Date: May 1974
Creator: Birmingham, Donald R.

The Effects of Counting as a Form of Concurrent Feedback on a Seventy-Five-Yard Dash

Description: The use of concurrent Information Feedback (IF) through counting seconds verbally as the subject ran a 75 yard dash was tested. Forty-six ten and eleven year old boys and girls (boys = 20, girls = 26) were given two trials under four IF conditions: No IF; Terminal/Concurrent IF; Terminal IF; IF Removal. The counting occurred under Condition 2 and was combined with a final time given at the end of the dash. Significant main effects were found for sex and for conditions, with interaction effects between sex and conditions, and between conditions and trials, p4 .05. Results supported the combined IF condition with counting as maintaining subjects' level of performance, probably through motivation. Males performed well under Conditions 1, 2, and 3, while girls performed best under Conditions 1 and 2. Trial scores under Conditions 2 and 3 for all subjects were much more similar than under Conditions 1 and 4, indicating more consistent performance when IF was provided,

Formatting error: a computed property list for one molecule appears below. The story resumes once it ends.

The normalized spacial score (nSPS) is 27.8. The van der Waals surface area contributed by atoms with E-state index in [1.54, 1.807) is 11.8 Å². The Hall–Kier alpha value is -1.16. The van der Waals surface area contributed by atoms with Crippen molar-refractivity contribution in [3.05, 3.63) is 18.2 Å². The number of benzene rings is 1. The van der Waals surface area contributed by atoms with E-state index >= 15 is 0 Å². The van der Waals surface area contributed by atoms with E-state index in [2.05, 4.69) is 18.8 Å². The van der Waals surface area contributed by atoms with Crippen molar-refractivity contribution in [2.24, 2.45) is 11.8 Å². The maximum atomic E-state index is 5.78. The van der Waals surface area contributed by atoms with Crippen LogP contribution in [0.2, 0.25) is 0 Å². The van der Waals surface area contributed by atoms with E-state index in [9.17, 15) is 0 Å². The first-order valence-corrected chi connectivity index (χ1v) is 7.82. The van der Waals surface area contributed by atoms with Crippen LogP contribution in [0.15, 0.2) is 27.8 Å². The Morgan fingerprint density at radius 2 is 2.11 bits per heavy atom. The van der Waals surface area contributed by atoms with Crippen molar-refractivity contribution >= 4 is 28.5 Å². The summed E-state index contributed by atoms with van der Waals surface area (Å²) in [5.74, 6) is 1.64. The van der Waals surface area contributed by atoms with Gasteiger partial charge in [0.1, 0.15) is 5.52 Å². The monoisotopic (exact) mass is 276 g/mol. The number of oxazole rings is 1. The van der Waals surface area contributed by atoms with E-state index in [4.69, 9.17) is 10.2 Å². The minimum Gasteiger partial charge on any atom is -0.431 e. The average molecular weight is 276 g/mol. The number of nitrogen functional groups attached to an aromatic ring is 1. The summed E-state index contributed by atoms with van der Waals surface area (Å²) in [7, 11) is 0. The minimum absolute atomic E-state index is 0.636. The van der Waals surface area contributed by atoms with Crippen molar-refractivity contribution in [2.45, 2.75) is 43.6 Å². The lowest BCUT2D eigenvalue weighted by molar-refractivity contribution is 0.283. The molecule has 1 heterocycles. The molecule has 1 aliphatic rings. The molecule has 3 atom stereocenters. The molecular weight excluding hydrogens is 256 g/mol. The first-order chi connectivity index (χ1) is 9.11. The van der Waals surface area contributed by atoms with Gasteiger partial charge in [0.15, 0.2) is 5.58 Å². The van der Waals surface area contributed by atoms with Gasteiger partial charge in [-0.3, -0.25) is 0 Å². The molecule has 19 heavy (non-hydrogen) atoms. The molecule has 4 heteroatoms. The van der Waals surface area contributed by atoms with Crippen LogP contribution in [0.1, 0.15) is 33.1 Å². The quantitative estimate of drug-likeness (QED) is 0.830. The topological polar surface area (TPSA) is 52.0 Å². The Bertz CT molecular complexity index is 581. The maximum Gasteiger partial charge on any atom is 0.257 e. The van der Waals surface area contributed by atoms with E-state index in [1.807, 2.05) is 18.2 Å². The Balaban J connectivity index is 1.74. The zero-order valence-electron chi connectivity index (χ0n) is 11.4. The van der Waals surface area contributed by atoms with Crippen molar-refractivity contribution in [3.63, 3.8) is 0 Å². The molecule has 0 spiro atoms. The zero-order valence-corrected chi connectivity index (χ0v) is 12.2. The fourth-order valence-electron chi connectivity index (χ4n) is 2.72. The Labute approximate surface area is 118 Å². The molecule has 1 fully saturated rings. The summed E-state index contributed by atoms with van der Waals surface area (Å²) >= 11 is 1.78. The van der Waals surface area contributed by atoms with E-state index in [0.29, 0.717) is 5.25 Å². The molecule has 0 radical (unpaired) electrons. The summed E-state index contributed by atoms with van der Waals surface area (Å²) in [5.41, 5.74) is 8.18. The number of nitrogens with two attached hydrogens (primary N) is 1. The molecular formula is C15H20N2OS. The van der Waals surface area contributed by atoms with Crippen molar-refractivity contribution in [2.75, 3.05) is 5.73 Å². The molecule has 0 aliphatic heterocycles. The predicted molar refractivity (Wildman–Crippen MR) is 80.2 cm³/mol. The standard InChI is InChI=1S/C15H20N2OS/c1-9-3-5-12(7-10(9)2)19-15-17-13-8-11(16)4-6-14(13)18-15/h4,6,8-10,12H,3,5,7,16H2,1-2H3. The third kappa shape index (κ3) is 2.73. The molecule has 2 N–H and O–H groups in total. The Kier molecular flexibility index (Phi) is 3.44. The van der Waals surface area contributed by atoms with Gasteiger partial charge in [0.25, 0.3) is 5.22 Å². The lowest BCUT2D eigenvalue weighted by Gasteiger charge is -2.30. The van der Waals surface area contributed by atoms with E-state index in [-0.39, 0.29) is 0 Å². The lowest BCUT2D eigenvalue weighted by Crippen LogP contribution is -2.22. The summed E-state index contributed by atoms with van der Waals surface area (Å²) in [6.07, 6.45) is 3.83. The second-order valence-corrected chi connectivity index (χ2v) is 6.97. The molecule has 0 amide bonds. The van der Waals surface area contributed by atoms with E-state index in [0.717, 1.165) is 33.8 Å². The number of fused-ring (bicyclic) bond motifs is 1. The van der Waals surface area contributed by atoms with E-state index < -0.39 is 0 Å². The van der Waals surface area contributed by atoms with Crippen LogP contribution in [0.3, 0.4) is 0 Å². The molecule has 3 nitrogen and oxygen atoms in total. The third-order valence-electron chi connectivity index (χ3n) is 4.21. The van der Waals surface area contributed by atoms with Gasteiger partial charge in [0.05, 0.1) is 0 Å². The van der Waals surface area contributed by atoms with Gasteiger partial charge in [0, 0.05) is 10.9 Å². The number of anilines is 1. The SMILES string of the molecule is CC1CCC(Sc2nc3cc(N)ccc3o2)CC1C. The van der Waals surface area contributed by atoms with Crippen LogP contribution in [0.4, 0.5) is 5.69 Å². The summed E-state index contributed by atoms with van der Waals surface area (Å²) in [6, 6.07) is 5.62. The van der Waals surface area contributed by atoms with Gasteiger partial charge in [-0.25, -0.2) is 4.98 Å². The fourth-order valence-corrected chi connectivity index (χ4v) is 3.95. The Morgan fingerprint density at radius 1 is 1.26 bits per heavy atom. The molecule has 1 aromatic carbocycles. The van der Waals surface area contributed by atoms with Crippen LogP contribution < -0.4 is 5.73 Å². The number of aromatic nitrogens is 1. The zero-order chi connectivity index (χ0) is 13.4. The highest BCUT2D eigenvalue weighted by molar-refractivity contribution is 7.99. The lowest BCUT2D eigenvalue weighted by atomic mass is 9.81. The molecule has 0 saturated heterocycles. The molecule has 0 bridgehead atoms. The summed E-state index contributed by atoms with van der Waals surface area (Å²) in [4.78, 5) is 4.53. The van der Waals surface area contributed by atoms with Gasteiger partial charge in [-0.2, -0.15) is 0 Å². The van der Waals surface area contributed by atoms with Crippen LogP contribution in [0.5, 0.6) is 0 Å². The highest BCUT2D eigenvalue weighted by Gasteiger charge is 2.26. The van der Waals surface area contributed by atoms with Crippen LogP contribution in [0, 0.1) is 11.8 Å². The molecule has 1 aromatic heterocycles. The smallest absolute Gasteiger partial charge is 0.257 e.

Date: December 1981
Creator: Parks, Jennifer

The Effects of Cultural Bias: a Comparison of the WISC-R and the WISC-III

Description: It has been suggested that the use of standardized intelligence tests is biased against minorities. This study investigates the newly revised Wechsler Intelligence Scale for Children-III in which Wechsler states that the new scale has eliminated biased items. Comparisons of the scores on the WISC-R and the WISC-III of a clinical population of sixteen African American and eighteen Caucasian males, ages ten to sixteen, revealed significant differences between the two groups on the WISC-III. The minority scores decreased predictably from the WISC-R to the WISC-III, but the Caucasian scores increased rather than decreasing. The findings of this study do not support the predictions and goals of revision as stated in the manual of the WISC-III.
Date: December 1994
Creator: Ewing, Melissa Cox

Effects of Culturally Responsive Child-centered Play Therapy Compared to Curriculum-based Small Group Counseling with Elementary-age Hispanic Children Experiencing Externalizing and Internalizing Behavior Problems: a Preliminary Study.